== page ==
"There is a margin, we know there is a profit margin. Are you focused on the profit margin or are you focused on the mission? That is the question," Krol said. "If we are about the mission, the dollars that come into Berkshire Medical Center are not just the hospitals, they are our dollars. They are the dollars we pay for premiums to private health insurance companies that pay for the services you provide. They are the taxpayer dollars that we pay for Medicaid and Medicare that pay for the services you provide. It is not the hospitals, it is ours."
The nurses painted the hospital administration as greedy and feeding off of its workers while putting the community members at risk.
"You are fighting against the mindset of profits over people," Drew Herzig of the activist group Indivisible Pittsfield said.
Eric Bauer with Jobs with Justice, a collective of labor groups in Western Massachusetts, claimed the top executives were taking home more than a million dollars in salary collectively while the nurses are the ones who are making BMC a special place to go as a patient.
"I would want to be remembered as a nurse at Berkshire Medical Center, someone who gives loves. Someone who makes my patients feel valued, someone who puts love into the world as opposed to someone who profits on the backs of the people who do that," he said.
Brodeur accused the organization of spending the money coming into the hospital outside of the community.
"It is our hospital, too. It is not only yours. It is not only management. It is not the board members. It is the community's hospital and I would like to be proud of that," Roth said.
Bill Schmick, a portfolio manager with Berkshire Money Management, echoed those sentiments. He even donated breakfast and lunch to the striking nurses but called that "feeble" compared to what they've done for him.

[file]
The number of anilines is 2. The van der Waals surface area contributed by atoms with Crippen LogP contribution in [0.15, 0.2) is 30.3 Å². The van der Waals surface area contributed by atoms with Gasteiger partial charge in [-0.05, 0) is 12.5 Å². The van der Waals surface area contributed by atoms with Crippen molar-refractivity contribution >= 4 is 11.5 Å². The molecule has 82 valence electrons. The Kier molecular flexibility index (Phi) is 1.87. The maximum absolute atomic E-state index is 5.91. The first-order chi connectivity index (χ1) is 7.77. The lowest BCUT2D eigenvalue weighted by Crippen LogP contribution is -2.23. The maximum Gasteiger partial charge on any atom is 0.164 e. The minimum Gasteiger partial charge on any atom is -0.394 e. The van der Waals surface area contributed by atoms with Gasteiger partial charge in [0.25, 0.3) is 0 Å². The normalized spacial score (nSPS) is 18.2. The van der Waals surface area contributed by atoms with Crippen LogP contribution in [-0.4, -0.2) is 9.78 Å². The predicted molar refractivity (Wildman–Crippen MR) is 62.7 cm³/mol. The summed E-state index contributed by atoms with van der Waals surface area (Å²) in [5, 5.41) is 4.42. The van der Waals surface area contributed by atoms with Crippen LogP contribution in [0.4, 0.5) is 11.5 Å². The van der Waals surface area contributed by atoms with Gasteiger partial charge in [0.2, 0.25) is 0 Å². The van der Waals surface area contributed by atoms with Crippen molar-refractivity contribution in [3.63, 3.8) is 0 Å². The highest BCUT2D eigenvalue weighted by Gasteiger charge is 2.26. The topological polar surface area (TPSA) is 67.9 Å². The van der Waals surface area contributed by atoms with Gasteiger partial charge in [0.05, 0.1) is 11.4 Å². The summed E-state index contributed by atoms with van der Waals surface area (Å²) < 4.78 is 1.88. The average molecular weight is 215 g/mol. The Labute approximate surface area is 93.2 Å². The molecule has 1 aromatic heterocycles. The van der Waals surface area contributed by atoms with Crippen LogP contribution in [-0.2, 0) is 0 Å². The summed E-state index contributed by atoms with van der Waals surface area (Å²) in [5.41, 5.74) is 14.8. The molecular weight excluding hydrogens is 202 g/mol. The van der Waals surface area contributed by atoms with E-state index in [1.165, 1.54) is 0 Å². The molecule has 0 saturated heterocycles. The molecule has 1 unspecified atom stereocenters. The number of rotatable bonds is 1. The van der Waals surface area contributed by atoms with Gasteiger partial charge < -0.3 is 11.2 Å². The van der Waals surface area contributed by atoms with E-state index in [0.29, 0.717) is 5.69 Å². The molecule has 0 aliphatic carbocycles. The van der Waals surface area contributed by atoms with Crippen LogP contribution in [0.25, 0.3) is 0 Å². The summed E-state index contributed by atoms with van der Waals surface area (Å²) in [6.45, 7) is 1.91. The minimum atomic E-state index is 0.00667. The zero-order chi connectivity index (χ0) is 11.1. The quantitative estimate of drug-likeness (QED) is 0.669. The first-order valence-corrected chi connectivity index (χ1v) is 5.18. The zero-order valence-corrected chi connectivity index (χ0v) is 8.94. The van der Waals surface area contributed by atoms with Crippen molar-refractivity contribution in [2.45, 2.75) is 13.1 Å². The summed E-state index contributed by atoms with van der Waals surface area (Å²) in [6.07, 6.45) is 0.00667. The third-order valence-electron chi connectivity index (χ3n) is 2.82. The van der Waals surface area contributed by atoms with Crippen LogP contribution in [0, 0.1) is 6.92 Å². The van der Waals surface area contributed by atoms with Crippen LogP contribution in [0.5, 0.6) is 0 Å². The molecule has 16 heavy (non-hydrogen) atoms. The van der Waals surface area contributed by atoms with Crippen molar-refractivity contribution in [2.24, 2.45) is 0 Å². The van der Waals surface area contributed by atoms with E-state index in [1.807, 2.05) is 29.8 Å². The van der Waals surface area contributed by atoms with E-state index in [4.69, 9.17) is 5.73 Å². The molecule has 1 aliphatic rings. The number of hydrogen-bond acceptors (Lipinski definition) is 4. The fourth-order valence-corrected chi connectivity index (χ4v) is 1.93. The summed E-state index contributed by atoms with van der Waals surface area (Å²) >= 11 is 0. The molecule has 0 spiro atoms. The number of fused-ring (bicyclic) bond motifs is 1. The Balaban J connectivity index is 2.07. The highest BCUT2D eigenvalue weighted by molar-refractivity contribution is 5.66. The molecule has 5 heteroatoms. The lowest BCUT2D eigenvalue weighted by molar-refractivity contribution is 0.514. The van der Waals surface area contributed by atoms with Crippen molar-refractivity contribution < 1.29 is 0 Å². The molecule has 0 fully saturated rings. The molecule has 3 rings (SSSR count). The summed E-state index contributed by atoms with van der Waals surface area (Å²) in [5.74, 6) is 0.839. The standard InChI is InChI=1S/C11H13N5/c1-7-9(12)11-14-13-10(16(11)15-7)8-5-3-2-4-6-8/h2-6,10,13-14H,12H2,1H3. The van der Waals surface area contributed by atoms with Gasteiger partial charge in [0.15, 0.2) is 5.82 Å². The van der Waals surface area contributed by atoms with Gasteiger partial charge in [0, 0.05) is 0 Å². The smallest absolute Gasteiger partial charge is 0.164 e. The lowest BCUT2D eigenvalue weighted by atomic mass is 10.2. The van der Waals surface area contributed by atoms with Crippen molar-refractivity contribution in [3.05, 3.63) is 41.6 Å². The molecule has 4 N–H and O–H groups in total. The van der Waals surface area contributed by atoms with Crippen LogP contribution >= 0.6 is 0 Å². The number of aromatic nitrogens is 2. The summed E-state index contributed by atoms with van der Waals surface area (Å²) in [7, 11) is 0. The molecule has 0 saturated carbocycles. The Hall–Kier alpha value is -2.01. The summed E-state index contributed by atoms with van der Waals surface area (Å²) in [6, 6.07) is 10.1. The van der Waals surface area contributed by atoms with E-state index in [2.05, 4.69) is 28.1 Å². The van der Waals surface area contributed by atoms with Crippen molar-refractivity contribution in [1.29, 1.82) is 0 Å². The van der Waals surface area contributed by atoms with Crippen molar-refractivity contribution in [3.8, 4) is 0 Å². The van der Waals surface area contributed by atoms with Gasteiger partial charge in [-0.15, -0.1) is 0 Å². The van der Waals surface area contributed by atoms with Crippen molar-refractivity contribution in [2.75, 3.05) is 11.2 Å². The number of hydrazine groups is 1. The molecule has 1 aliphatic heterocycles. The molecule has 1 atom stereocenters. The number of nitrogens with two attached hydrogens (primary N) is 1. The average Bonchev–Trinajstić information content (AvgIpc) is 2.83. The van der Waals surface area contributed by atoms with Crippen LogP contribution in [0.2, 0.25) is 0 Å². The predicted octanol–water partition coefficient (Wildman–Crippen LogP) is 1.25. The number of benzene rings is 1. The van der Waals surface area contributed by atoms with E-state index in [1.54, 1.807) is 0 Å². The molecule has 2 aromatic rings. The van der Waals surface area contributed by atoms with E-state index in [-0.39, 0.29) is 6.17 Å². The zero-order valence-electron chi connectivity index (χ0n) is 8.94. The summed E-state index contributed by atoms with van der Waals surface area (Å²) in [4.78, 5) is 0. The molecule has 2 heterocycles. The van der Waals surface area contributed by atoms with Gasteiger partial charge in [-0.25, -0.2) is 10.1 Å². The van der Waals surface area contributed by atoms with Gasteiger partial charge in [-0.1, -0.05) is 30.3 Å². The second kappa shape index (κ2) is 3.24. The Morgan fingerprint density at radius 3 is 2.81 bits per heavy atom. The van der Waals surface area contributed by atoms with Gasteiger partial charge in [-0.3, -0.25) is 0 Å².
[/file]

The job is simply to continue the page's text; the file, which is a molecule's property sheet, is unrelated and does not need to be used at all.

"I have such a debt to return to you nurses. Some of you may recognize me. I've been in the hospital four times in the last two years — two knees replaced, prostate cancer, and a serious infection. The nurses were there for me. I swear you saved my life," Schmick said.
And he sees the nurses outside of the hospital, too, some of them are his clients.
"I see the physical condition you are in — the dark circles under your eyes, the way your foot taps, the way your nails are on the desk. I recognize those things, that's called overwork. It's called stress," Schmick said.
David Pope said it was a nurse who reviewed his medical records and canceled an appointment the neurologist made for an MRI because it would have been risky. He thanked them for that.
Brodeur said the local nurses care for these patients both in the hospital and in the community. They get to know them so well that they can detect even the slightest change in behavior. But that is getting increasingly hard when nurses aren't able to spend as much time with each patient, he said.
Thatcher Kent from the Berkshire County Workers Benefit Council said that type of care makes everybody better. His organization is an association of low-income workers in the county and Kent said low-income workers tend to have more medical problems. That's why he rallied in support of the nurses.
"When nurses are treated fairly, low-income workers get better care. That's why patients need to stand together and do stand together," Kent said.
The strike also gained some political support. Sherwood Guernsey of the Berkshire Brigades, the organizational arm of the county's Democratic Party, joined the fight.
"It takes guts. It takes standing up. Standing up is what this country has to do a lot of right now for what is being taken away from us," Guernsey said, adding that labor across the country is under attack. "You are part of a big struggle, stay there. We're with you and the Democratic party is with you."
While Helen Moon, who is running for City Council, said the strike is more than a political issue.
"The administration is saying this is a statewide political agenda. And it is. There is going to be a statewide ballot initiative, hopefully for 2018, and people are working very hard to get that. But when 800 people in this community stand up and say no, we need more help, this is not just a political issue. This is a community issue," Moon said.
The strike likely won't directly lead to a contract resolution. But, it is one of the tools the union has to up the pressure on the administration. At Baystate Franklin, that hasn't happened yet.
"We went on strike, we were locked out, and we're still together. We're still fighting, just like you. We are not going to stop fighting until we ultimately get what we deserve and our patients deserve," Stern said.
But collectively, the nurses and advocates are raising their voices.